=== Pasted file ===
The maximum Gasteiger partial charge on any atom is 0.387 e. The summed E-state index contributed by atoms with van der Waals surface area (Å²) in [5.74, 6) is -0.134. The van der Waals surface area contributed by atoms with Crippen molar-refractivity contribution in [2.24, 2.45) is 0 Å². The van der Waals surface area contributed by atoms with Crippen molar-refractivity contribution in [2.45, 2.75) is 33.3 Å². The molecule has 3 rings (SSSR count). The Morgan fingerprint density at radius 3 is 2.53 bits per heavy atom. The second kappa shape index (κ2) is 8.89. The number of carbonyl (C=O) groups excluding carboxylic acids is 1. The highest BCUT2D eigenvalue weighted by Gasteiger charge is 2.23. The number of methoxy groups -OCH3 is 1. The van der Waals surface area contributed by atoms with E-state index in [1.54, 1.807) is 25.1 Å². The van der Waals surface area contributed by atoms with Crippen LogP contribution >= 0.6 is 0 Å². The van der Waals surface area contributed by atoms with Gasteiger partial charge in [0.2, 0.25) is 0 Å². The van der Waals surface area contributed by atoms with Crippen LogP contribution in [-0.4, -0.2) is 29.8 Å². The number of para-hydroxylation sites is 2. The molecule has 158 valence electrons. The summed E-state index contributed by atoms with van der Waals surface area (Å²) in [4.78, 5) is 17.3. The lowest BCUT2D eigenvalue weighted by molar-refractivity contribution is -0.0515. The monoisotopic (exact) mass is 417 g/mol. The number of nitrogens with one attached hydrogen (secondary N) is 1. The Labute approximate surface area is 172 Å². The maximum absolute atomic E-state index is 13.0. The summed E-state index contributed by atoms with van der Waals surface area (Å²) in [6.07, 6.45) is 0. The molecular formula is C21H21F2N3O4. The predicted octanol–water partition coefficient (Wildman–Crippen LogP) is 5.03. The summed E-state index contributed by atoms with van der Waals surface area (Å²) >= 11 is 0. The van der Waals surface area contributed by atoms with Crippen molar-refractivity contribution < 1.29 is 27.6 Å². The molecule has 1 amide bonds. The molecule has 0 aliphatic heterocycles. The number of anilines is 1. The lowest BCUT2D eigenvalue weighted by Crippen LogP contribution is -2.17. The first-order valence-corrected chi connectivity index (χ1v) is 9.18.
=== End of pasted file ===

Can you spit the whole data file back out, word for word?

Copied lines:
The maximum Gasteiger partial charge on any atom is 0.387 e. The summed E-state index contributed by atoms with van der Waals surface area (Å²) in [5.74, 6) is -0.134. The van der Waals surface area contributed by atoms with Crippen molar-refractivity contribution in [2.24, 2.45) is 0 Å². The van der Waals surface area contributed by atoms with Crippen molar-refractivity contribution in [2.45, 2.75) is 33.3 Å². The molecule has 3 rings (SSSR count). The Morgan fingerprint density at radius 3 is 2.53 bits per heavy atom. The second kappa shape index (κ2) is 8.89. The number of carbonyl (C=O) groups excluding carboxylic acids is 1. The highest BCUT2D eigenvalue weighted by Gasteiger charge is 2.23. The number of methoxy groups -OCH3 is 1. The van der Waals surface area contributed by atoms with E-state index in [1.54, 1.807) is 25.1 Å². The van der Waals surface area contributed by atoms with Crippen LogP contribution >= 0.6 is 0 Å². The van der Waals surface area contributed by atoms with Gasteiger partial charge in [0.2, 0.25) is 0 Å². The van der Waals surface area contributed by atoms with Crippen LogP contribution in [-0.4, -0.2) is 29.8 Å². The number of para-hydroxylation sites is 2. The molecule has 158 valence electrons. The summed E-state index contributed by atoms with van der Waals surface area (Å²) in [4.78, 5) is 17.3. The lowest BCUT2D eigenvalue weighted by molar-refractivity contribution is -0.0515. The monoisotopic (exact) mass is 417 g/mol. The number of nitrogens with one attached hydrogen (secondary N) is 1. The Labute approximate surface area is 172 Å². The maximum absolute atomic E-state index is 13.0. The summed E-state index contributed by atoms with van der Waals surface area (Å²) in [6.07, 6.45) is 0. The molecular formula is C21H21F2N3O4. The predicted octanol–water partition coefficient (Wildman–Crippen LogP) is 5.03. The summed E-state index contributed by atoms with van der Waals surface area (Å²) >= 11 is 0. The van der Waals surface area contributed by atoms with Crippen molar-refractivity contribution < 1.29 is 27.6 Å². The molecule has 1 amide bonds. The molecule has 0 aliphatic heterocycles. The number of anilines is 1. The lowest BCUT2D eigenvalue weighted by Crippen LogP contribution is -2.17. The first-order valence-corrected chi connectivity index (χ1v) is 9.18.